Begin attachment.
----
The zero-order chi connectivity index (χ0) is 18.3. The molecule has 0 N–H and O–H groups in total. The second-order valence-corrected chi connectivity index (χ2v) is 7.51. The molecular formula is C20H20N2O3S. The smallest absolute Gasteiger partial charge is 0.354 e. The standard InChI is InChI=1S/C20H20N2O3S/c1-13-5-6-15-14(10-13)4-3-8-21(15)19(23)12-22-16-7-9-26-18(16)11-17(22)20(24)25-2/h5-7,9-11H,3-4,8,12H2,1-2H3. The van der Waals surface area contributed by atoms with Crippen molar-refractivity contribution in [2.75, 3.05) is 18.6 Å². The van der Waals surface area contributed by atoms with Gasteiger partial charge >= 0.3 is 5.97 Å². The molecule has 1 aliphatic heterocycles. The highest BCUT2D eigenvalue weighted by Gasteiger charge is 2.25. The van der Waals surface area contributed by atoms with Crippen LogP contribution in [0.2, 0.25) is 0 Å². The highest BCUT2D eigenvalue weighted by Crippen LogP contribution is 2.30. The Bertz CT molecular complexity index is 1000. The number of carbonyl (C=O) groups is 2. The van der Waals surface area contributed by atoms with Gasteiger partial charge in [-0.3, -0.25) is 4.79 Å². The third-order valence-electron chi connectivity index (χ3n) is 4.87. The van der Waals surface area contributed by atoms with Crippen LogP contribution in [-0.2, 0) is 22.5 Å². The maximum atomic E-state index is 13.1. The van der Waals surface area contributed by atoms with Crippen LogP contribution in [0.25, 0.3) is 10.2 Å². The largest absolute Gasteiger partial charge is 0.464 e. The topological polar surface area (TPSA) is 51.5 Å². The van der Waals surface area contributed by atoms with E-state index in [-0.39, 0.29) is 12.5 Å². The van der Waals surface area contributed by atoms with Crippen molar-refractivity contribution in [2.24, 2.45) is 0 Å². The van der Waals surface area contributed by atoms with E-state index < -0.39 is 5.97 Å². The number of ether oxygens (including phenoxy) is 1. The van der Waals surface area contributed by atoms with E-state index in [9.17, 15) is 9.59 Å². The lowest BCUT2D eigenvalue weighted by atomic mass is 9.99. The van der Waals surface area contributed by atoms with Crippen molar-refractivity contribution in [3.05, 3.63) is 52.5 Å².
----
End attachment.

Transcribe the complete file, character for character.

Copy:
The zero-order chi connectivity index (χ0) is 18.3. The molecule has 0 N–H and O–H groups in total. The second-order valence-corrected chi connectivity index (χ2v) is 7.51. The molecular formula is C20H20N2O3S. The smallest absolute Gasteiger partial charge is 0.354 e. The standard InChI is InChI=1S/C20H20N2O3S/c1-13-5-6-15-14(10-13)4-3-8-21(15)19(23)12-22-16-7-9-26-18(16)11-17(22)20(24)25-2/h5-7,9-11H,3-4,8,12H2,1-2H3. The van der Waals surface area contributed by atoms with Crippen molar-refractivity contribution in [2.75, 3.05) is 18.6 Å². The van der Waals surface area contributed by atoms with Gasteiger partial charge >= 0.3 is 5.97 Å². The molecule has 1 aliphatic heterocycles. The highest BCUT2D eigenvalue weighted by Gasteiger charge is 2.25. The van der Waals surface area contributed by atoms with Crippen LogP contribution in [0.2, 0.25) is 0 Å². The highest BCUT2D eigenvalue weighted by Crippen LogP contribution is 2.30. The Bertz CT molecular complexity index is 1000. The number of carbonyl (C=O) groups is 2. The van der Waals surface area contributed by atoms with Gasteiger partial charge in [-0.3, -0.25) is 4.79 Å². The third-order valence-electron chi connectivity index (χ3n) is 4.87. The van der Waals surface area contributed by atoms with Crippen LogP contribution in [-0.2, 0) is 22.5 Å². The maximum atomic E-state index is 13.1. The van der Waals surface area contributed by atoms with Crippen LogP contribution in [0.25, 0.3) is 10.2 Å². The largest absolute Gasteiger partial charge is 0.464 e. The topological polar surface area (TPSA) is 51.5 Å². The van der Waals surface area contributed by atoms with E-state index in [-0.39, 0.29) is 12.5 Å². The van der Waals surface area contributed by atoms with Crippen molar-refractivity contribution in [2.24, 2.45) is 0 Å². The van der Waals surface area contributed by atoms with E-state index < -0.39 is 5.97 Å². The number of ether oxygens (including phenoxy) is 1. The van der Waals surface area contributed by atoms with E-state index in [9.17, 15) is 9.59 Å². The lowest BCUT2D eigenvalue weighted by atomic mass is 9.99. The van der Waals surface area contributed by atoms with Crippen molar-refractivity contribution in [3.05, 3.63) is 52.5 Å².